If prison governor retiring after 30 years still believes in rehabilitation, so should we – Karyn McCluskey

Overseeing a prison is a tough gig, but a retiring governor has remained hopeful that inmates can change for the better

Leadership is a much-hackneyed word, we talk about ‘leaders’ as if occupying that position imbues one with the essential qualities of being a good boss. History, some of it recent, across the world, reminds us that it’s often not the case, indeed far from it, as toxic leadership abounds.

Many years ago on a leadership course, someone very long in the tooth said that the mark of someone good a being in charge is “the ability to reach down and under and pull others less able along with you”. Clumsily put, but I knew what he meant.

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You can’t be a leader if no one is following you, you’re just someone out for a walk. The best I know develop organically, peppered throughout communities in the country. They are not always at the top of organisations, but they’re the ones about whom people say “you should speak to (Insert name)”. They are efficient and effective, have been in place for many years with a depth of experience that people rely on and seek out. They are usually respected by their teams, if not always liked.

A colleague, a prison governor, is retiring this week. I’ve lost count of the number of people who have lamented his well-earned retirement. It’s a tough gig overseeing a prison, full of people who don’t want to be there, angry, bereft, mentally unwell and isolated, often having committed the most serious crimes and looking at many years in a cell.

Having the skills to lead prison staff, communicate and have professional relationships with the tide of people who come through the gates is a huge task, and he has done it with huge aplomb, never losing the values that brought him into the service in the first place – care and custody. What surprises me, after all these years with people who society would often forget, is his relentless focus on rehabilitation and belief that change is possible for so many.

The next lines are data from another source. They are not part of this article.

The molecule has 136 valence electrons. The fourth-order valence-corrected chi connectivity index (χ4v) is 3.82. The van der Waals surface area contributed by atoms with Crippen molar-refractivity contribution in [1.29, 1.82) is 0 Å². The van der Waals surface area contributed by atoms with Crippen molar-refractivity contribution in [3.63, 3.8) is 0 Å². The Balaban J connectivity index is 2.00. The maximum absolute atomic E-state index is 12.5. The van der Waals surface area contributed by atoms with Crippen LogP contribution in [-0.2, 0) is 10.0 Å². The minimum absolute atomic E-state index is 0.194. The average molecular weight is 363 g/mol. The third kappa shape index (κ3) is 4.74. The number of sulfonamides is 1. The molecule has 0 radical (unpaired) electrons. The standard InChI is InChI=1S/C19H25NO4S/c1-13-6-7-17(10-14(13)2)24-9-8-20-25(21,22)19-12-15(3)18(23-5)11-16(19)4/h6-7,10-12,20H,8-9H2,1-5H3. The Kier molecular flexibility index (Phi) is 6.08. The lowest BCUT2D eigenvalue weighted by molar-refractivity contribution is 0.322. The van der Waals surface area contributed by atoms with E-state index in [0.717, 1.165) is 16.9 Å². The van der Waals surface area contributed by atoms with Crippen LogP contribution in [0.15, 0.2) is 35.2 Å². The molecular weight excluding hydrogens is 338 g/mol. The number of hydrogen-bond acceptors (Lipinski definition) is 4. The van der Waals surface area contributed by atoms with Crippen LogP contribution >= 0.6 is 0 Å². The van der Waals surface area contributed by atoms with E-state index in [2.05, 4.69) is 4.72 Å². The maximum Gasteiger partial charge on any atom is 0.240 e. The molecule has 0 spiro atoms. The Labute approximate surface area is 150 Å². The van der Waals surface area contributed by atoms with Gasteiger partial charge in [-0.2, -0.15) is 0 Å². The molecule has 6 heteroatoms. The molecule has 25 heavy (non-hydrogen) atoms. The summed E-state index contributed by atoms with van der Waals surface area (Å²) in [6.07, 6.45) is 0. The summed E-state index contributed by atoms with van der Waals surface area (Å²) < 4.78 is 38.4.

If he, with vast knowledge and experience in managing and looking after people serving short, long and life sentences over the last 30 years, still believes people can change, then why is it difficult for so many of us in society to think the same, and from positions of lesser expertise? Surely if anyone should be jaded and dismissive of the possibility of change, it should be him?

He sees people who have been in his prison who have changed their lives and now work, have families, pay tax and tread a different path. Some go back into his prison to inspire and support others. Rays of light in what can be a dark place.

What I have learned from his leadership in the justice sector is the value of a quiet, measured approach. The ability to work in partnership with others, not to tick a box but to provide the best services for the people in his charge, so that they leave prison better and not worse. Not showy, nor demanding of respect, but practised and practical, listening and hopeful, encouraging others to step up and make a difference and setting the values and the behaviours that he expects all to follow. Chapeau!

Karyn McCluskey is chief executive of Community Justice Scotland



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